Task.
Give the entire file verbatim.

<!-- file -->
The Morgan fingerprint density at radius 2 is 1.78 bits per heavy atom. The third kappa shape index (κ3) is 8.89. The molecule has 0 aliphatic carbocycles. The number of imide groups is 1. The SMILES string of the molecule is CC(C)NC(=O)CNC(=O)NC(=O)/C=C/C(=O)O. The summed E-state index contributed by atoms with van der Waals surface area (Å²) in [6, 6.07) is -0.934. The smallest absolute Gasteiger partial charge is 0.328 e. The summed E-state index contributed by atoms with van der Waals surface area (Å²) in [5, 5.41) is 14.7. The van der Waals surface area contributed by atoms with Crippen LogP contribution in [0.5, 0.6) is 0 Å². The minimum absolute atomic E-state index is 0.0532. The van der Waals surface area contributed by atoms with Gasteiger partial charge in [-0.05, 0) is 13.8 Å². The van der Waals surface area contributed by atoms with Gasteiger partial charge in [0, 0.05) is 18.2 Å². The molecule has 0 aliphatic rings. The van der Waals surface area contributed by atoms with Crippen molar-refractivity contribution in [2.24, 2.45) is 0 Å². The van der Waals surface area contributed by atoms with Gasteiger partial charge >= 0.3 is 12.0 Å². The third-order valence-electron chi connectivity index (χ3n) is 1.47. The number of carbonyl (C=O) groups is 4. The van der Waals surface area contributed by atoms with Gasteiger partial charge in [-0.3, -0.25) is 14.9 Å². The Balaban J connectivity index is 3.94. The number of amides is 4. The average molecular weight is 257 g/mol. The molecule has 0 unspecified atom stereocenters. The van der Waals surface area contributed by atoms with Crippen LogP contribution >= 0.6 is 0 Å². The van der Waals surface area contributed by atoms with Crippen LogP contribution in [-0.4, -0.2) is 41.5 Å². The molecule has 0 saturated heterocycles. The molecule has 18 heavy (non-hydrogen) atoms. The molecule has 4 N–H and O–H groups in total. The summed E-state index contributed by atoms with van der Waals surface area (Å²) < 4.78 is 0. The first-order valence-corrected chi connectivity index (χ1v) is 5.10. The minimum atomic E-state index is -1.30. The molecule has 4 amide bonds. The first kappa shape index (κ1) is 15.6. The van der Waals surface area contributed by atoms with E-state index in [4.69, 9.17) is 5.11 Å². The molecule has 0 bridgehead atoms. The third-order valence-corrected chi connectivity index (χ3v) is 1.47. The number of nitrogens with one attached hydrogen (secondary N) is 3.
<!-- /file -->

The Morgan fingerprint density at radius 2 is 1.78 bits per heavy atom. The third kappa shape index (κ3) is 8.89. The molecule has 0 aliphatic carbocycles. The number of imide groups is 1. The SMILES string of the molecule is CC(C)NC(=O)CNC(=O)NC(=O)/C=C/C(=O)O. The summed E-state index contributed by atoms with van der Waals surface area (Å²) in [6, 6.07) is -0.934. The smallest absolute Gasteiger partial charge is 0.328 e. The summed E-state index contributed by atoms with van der Waals surface area (Å²) in [5, 5.41) is 14.7. The van der Waals surface area contributed by atoms with Crippen LogP contribution in [0.5, 0.6) is 0 Å². The minimum absolute atomic E-state index is 0.0532. The van der Waals surface area contributed by atoms with Gasteiger partial charge in [-0.05, 0) is 13.8 Å². The van der Waals surface area contributed by atoms with Gasteiger partial charge in [0, 0.05) is 18.2 Å². The molecule has 0 aliphatic rings. The van der Waals surface area contributed by atoms with Crippen molar-refractivity contribution in [2.24, 2.45) is 0 Å². The van der Waals surface area contributed by atoms with Gasteiger partial charge >= 0.3 is 12.0 Å². The third-order valence-electron chi connectivity index (χ3n) is 1.47. The number of carbonyl (C=O) groups is 4. The van der Waals surface area contributed by atoms with Gasteiger partial charge in [-0.3, -0.25) is 14.9 Å². The Balaban J connectivity index is 3.94. The number of amides is 4. The average molecular weight is 257 g/mol. The molecule has 0 unspecified atom stereocenters. The van der Waals surface area contributed by atoms with Crippen LogP contribution >= 0.6 is 0 Å². The van der Waals surface area contributed by atoms with Crippen LogP contribution in [-0.4, -0.2) is 41.5 Å². The molecule has 0 saturated heterocycles. The molecule has 18 heavy (non-hydrogen) atoms. The molecule has 4 N–H and O–H groups in total. The summed E-state index contributed by atoms with van der Waals surface area (Å²) < 4.78 is 0. The first-order valence-corrected chi connectivity index (χ1v) is 5.10. The minimum atomic E-state index is -1.30. The molecule has 4 amide bonds. The first kappa shape index (κ1) is 15.6. The van der Waals surface area contributed by atoms with E-state index in [4.69, 9.17) is 5.11 Å². The molecule has 0 bridgehead atoms. The third-order valence-corrected chi connectivity index (χ3v) is 1.47. The number of nitrogens with one attached hydrogen (secondary N) is 3.